"Yeah, and if you don’t hush your mouth about it, we’ll be seeing the last of you, too. Look here, I’d have liked to slice out a little more of his good-for-nothin’ gizzard myself, but that’d be too good for the likes of him. This way, the man’s gonna pay, and we was right here all along, if anyone cares to ask."

Vera stared down at the bar as she listened in morbid astonishment. Was it possible that the daring and seemingly indestructible Clay Mosby had met his match, and possibly his end, at the hands of this shanty town mob? Clay wasn’t one to shy away from trouble. To the contrary, he seemed to attract it. And this time it sounded serious.

Vera realized she’d been wiping the same spot on the bar for several minutes. The O'O'Reillys were a mean-spirited lot at the best of times, but how could they have gotten the advantage over Clay, and what exactly had happened to him? The thought of him being done in by these thugs was hard to believe. Men lived and died quickly in the territories, but for some reason, she couldn’t imagine that she would never see him again.

As she glanced around a solitary figure caught her eye. Calley stood perched on the stair landing like a frightened bird. Her expression was frozen and all the color had drained out of her face, as if she was in some kind of shock.

As calmly as possible, Vera ascended the stairs to where Calley stood, stiff and unmoving as she stared at the trio of petty felons below. She took hold of the girl’s arm and gave her a firm shake.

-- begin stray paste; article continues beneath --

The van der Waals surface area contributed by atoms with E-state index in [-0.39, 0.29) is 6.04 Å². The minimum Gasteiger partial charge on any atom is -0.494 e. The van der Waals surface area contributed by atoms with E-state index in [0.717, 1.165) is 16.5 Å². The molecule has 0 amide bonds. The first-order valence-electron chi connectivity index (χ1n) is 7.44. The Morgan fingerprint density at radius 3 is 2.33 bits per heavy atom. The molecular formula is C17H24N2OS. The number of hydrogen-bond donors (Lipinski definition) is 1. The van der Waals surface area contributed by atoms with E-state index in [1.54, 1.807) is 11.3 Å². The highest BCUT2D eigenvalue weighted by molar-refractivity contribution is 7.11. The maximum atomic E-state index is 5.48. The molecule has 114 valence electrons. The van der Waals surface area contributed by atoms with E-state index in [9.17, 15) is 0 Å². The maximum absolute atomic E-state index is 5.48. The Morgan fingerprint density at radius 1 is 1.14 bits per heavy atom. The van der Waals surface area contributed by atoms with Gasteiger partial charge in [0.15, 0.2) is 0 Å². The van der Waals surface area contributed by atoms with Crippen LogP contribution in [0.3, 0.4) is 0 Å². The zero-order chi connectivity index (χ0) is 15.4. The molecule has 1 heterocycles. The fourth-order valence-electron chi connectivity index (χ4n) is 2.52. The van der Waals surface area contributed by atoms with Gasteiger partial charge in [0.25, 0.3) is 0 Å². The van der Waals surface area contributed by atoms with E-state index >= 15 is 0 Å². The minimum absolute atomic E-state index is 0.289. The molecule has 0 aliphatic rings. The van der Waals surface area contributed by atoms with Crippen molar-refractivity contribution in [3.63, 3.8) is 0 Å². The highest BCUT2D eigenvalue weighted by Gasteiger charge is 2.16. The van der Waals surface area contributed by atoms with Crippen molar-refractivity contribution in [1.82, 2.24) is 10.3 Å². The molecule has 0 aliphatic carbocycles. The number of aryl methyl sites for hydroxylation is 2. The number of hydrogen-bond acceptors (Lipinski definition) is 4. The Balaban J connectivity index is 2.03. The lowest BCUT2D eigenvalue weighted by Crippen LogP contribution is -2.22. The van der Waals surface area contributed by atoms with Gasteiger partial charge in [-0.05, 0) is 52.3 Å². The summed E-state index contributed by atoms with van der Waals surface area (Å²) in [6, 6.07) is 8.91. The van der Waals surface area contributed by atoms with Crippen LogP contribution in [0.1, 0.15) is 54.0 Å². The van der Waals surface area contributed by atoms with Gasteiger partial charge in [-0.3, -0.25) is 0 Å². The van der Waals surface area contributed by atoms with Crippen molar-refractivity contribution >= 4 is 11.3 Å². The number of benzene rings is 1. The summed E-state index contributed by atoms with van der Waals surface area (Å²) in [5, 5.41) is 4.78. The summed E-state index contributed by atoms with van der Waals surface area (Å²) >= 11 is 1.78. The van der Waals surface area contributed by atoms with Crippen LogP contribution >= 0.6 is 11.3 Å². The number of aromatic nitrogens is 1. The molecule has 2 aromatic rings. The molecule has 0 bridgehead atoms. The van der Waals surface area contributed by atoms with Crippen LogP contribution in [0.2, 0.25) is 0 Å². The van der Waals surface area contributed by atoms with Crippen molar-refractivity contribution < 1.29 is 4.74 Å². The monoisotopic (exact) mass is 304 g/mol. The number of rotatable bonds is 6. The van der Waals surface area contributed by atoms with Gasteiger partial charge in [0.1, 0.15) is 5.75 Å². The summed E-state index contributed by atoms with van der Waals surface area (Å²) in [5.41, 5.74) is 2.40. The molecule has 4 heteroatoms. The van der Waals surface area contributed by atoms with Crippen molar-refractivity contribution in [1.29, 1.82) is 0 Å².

"Now, darlin’," she whispered, "you know what those O'O'Reillys are like, especially when they get a pint or two under their belts – always talking like they’d done something real important – don’t pay them any mind, less you want them giving you more attention than you care for."

Calley’s stare remained fixed and unbroken.

"Come on now," Vera coaxed as she tightened her grip. "Best you don’t let on that you overheard anything, even if they’re all drunk as skunks."

It was sound advice. The O'O'Reillys would not want any witnesses to their recent activity. If they thought anyone even suspected them of foul play, that person would likely be added to their list of victims.

Obviously, that hadn’t occurred to Calley. "Didn’t you hear what they were saying? That’s Clay they’re talking about! He’s out there – somewhere...."

"I heard. Now get back upstairs before they see you."

Vera glanced down at the table where the O'O'Reillys sat drinking and arguing. Fortunately they’d already consumed a substantial amount of cheap whisky and there was no sign that they had even noticed Calley. Taking the girl by the wrist, she pulled her back up the stairway to her own room. Once inside, Calley shook off Vera’s grip and hurried to the window overlooking the street.

"Don’t you understand? Clay’s out there, alone – maybe hurt. I’ve got to find him!" Her voice trembled. "I’ll go alone if I have to."

"Well, you’ve got no chance of finding anything out there but a bunch of moth-eaten wolves looking for an easy meal." Vera knew, even as she spoke, that her argument was useless. Calley wasn’t about to be stopped, or even slowed down by anything as ordinary as simple logic or plain common sense. She was in love, or thought she was, and arguing with someone in love was like trying to talk sense to a drunk. It would be a waste of time to try.

"Damn it," she cursed to herself. Clay never seemed to think twice about taking chances, and if he chose to put his life at risk, that was his own business. But now, suddenly, there was another life at stake. She could let the girl venture out alone into a dangerous countryside to look for him or, against her own better judgment, she could go with her.

Apart from emotional factors there was a practical aspect to consider. Most of the men who passed through to Crossroads came with only a few dollars in their pockets, barely the price of a lady’s company for an hour or so. Clay’s investment was considerably more substantial. If something happened to the Emporium’s enterprising new owner, it could jeopardize a promising business as well as the future she and her girls had hoped for. That, in itself, was ample reason to try to find Clay. Vera thought for a moment and turned to Calley.